Takayama (officially called Hida Takayama) offers one among Japan’s most unique townscapes and best-loved festivals, and it is often regarded as a high priority for anyone travel in Central Honshū,
Its current layout dates from the late seventeenth century and incorporates a bunch of temples, museums and galleries for a city of its size. Meiji-era inns, hillside shrines a handsome riverside and solid infrastructures seal the deal with their and friendly, hospitable locals. Allow yourself 2 or 3 days to get enjoy it all, as Takayama is easy to explore on foot and is an excellent start or end point for trips into the Hida region and the Northern Alps.
During the eighth century, unable to contribute the necessary tax payments rice, Takayama covered them with carpenters, who were highly experienced since the region is rich in wood. Between 1682 and 1868, Takayama was considered the official source of wood, carpenters and cabinetmakers for the shogunate. Takayama City received the degree in 1936.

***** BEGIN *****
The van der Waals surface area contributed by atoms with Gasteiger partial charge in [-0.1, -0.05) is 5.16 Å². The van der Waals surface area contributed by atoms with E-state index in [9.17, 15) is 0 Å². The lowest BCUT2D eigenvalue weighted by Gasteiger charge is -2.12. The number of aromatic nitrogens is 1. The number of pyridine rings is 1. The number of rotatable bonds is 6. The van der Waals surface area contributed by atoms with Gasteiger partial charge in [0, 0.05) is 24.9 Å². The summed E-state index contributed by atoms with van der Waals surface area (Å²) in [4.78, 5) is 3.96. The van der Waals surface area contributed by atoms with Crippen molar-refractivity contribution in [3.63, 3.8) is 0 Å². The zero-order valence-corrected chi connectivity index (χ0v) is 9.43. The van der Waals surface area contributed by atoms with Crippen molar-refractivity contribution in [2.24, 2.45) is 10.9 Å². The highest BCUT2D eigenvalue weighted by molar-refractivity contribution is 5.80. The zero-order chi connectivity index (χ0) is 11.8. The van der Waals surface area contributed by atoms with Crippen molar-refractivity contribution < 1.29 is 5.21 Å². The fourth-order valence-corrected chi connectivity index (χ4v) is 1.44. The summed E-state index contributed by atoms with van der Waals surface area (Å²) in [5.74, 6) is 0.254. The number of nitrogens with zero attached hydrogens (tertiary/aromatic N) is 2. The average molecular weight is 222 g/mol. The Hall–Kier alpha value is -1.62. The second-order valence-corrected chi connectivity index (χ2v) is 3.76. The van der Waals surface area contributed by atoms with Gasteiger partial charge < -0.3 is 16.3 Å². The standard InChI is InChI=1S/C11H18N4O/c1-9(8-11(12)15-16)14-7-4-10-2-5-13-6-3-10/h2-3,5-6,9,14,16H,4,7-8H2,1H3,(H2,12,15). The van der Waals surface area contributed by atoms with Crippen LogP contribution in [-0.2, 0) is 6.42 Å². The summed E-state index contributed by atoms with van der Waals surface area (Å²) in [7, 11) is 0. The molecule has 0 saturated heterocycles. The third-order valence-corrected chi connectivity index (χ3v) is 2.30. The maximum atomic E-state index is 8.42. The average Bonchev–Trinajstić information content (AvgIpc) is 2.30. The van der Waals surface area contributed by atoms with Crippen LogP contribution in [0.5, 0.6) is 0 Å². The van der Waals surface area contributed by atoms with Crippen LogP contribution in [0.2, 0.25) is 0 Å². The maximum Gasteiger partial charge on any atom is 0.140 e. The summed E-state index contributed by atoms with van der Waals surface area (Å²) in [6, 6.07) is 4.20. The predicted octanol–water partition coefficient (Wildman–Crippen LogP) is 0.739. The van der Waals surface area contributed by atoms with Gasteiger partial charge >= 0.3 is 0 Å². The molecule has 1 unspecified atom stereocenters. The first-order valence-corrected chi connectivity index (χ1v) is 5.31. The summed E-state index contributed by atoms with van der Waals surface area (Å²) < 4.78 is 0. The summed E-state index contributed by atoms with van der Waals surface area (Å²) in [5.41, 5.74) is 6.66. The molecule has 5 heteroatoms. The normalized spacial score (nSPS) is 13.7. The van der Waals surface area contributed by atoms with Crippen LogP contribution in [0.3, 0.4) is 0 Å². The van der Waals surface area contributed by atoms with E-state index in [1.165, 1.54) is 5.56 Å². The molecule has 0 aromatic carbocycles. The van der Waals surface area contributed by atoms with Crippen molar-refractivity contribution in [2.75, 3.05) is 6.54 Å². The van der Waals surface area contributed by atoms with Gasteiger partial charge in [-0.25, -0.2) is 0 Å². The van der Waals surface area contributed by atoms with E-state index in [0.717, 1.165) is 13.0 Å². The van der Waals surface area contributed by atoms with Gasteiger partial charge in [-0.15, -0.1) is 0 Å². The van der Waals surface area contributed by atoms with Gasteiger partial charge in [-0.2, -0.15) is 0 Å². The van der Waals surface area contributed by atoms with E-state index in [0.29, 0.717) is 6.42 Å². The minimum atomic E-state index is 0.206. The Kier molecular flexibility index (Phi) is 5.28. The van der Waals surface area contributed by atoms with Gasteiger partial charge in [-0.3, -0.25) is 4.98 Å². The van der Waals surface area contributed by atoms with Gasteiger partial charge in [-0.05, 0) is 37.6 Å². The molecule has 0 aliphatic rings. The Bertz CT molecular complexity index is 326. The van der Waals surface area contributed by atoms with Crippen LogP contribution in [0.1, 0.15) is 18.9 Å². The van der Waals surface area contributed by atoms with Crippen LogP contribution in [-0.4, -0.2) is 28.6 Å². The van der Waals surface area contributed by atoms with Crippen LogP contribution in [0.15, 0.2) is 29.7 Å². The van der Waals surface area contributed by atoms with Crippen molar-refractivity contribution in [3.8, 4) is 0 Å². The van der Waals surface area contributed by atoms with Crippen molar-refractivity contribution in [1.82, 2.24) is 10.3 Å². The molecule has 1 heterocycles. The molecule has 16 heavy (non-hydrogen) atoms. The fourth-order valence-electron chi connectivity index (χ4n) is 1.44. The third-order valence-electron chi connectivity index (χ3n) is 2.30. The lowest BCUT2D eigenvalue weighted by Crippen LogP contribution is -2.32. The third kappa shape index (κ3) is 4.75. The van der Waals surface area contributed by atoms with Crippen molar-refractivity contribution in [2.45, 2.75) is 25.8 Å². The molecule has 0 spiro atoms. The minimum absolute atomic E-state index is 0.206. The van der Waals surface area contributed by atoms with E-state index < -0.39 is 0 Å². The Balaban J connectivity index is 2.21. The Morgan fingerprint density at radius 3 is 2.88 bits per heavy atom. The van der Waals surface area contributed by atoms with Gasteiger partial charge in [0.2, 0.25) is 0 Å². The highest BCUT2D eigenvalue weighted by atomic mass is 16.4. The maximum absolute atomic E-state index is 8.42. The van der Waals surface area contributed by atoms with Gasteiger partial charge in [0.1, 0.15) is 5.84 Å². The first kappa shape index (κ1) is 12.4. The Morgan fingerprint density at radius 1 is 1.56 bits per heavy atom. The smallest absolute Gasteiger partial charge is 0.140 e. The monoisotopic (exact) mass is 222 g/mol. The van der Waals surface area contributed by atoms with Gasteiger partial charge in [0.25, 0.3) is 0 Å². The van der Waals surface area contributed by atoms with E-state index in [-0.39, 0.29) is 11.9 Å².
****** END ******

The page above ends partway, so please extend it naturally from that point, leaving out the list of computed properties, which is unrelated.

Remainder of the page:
Takayama cherry blossom 2016
Once the snow on the mountains (which surround the basin of Takayama) melts away and solid ground appears again, Spring finally comes to Hida Takayama. People celebrate the new season and the sound of drums from festivals in nearby shrines echoes in the spring air. The largest festival, Sanno Matsuri, is held April 14th and 15this and hosted by the Hie Jinja Shrine. It is popularly known as the Takayama Spring Festival with visitors from all over Japan.
This year, opening of cherry blossoms is estimated for next weekend, April 8th, with best viewing from April 12th to April 21st.